CASE IN POINT | Neotel
by Alex Rose-Innes
A Successful South African Start-up Story
As Sunil Joshi, CEO and MD of Neotel, says, “Everyone likes to relate to a success story and the challenges that preceded it” and his own personal one and that of Neotel, are indeed tales of perseverance, innovative business thinking and success. They also paint a picture of how a major role-player in a tough and demanding industry can stay human – who values the contribution of his staff and acknowledges mistakes. Which is why it is no surprise how Neotel, as a telecommunications services provider, has grown from 2 staff to approximately 1000 and from ZERO Revenue to R3.9billion in a mere seven-and-a-half years and is now a company to be reckoned with in the ICT industry and more.
It is no surprise that Neotel as a company, grew from two laptops and a business case spreadsheet to a company to be reckoned with, in a mere seven-and-a-half years.
The fact that a major deal has recently been struck with telecoms giant Vodacom, is indicative of how far Neotel has progressed in an industry, where today’s innovation is next month’s old news and of how much team Neotel’s contribution, combined with Joshi’s leadership has benefitted the company over the last three years.
After obtaining his MBA, Joshi started his career as a sales management trainee with an Indian company, setting the tone for his future career in information technology (IT).
His diploma in computer applications, combined with marketing and sales skills, made him aware of how important customer requirements are in the development of IT and telecoms products. Joshi’s experience of being at the coalface in the market and with his customers in HCL Hewlett-Packard, to solution selling in IBM India and New Zealand, and thereafter to growing the market for Intel Servers for market share growth, to delivering game-changing telecommunications solutions in New Zealand and then Singapore, is now making a difference in South Africa.
Although born in Egypt and having lived in various countries, Joshi calls Wellington home, but it is obvious that South Africa has a special place in his heart. His sense of humour allows him to admit that he is in a bit of a conundrum as far as where his rugby loyalties lie. But, being a strategist and a marketer, he obviously has a solution for this predicament as well – a rugby fan jersey with the Springbok colours on the front and those of the All Blacks on the back!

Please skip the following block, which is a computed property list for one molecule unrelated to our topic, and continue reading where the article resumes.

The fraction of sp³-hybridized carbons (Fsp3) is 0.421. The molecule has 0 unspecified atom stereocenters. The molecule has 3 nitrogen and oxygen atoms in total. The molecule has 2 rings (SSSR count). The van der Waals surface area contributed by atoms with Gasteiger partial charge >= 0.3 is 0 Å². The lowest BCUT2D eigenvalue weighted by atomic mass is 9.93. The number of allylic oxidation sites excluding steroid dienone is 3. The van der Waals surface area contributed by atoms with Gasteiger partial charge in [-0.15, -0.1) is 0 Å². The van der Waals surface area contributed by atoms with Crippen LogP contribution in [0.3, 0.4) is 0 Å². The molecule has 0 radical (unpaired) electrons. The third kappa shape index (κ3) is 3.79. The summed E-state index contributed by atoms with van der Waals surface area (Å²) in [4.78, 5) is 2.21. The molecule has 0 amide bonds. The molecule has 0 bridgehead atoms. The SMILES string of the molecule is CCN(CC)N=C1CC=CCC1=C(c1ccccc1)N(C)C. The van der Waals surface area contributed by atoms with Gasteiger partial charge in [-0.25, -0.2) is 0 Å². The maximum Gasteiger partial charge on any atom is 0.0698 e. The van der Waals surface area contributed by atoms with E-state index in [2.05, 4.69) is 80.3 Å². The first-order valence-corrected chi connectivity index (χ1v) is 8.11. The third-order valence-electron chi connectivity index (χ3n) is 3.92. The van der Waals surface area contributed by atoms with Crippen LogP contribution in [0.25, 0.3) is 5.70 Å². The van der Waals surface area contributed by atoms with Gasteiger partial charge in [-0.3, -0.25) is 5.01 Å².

Having been at the helm of Neotel since 2011, Joshi has seen how a start-up company, (and he believes that Neotel is still a start-up company), has grown into a telecommunications service provider with almost R6-billion of infrastructure invested in South Africa. Neotel has access to 16 500 kilometres of national fibre-optic cable in South Africa, (of which 50% is leased) and a further 9 000 kilometres in metro areas such as Gauteng, Cape Town and Durban. The company is also the only service provider in the country to have access to, as a consortia member, all 5 submarine cables that connect South Africa to the world. This means Neotel can connect customers to any one of 300 cities across 200 countries in six continents as a single point service provider.
Neotel subsequently connected its entire fibre optic network and domestic capability to Tata Communications’ global network, thus allowing any business in South Africa to expand anywhere in the country and in the world – developed or emerging. However, apart from Neotel’s main business of enabling commerce through telecoms, Joshi is passionate about social upliftment and this has seen Neotel establishing the Neotel Training Academy that has trained 117 learners in telecommunications who have gained employment in the industry with approximately 70% within Neotel.
Through a partnership with NIIT, over 5000 learners have been provided with ICT skills in KZN in conjunction with the KZN Province and 350 maths labs have been deployed in 350 schools in the Free State in conjunction with the Free State Province, producing tangible results and making a difference to the lives of learners, with innovative learning techniques in key areas such as maths, science and ICT. This directly addresses the shortages of suitably qualified teachers and learners, preparing them with the necessary maths and science skills to successfully make the transition from kindergarten to primary-school teaching and eventually to secondary-school teaching. The training also involves educating teachers, especially in these fields. The latest assessment of the success of these ventures has shown an increased knowledge base of 21% among learners.
From a company with two employees, Neotel now has a 1 000-strong workforce and its financial spreadsheet shows R3,9-billion of assets. When talking to Joshi, one realises that the success of Neotel is not surprising, for it is led by a humble, dedicated and wise man at the top who had a wall built outside Neotel’s head office where every employee, who has contributed to the success of Neotel, has their names engraved for future generations to see.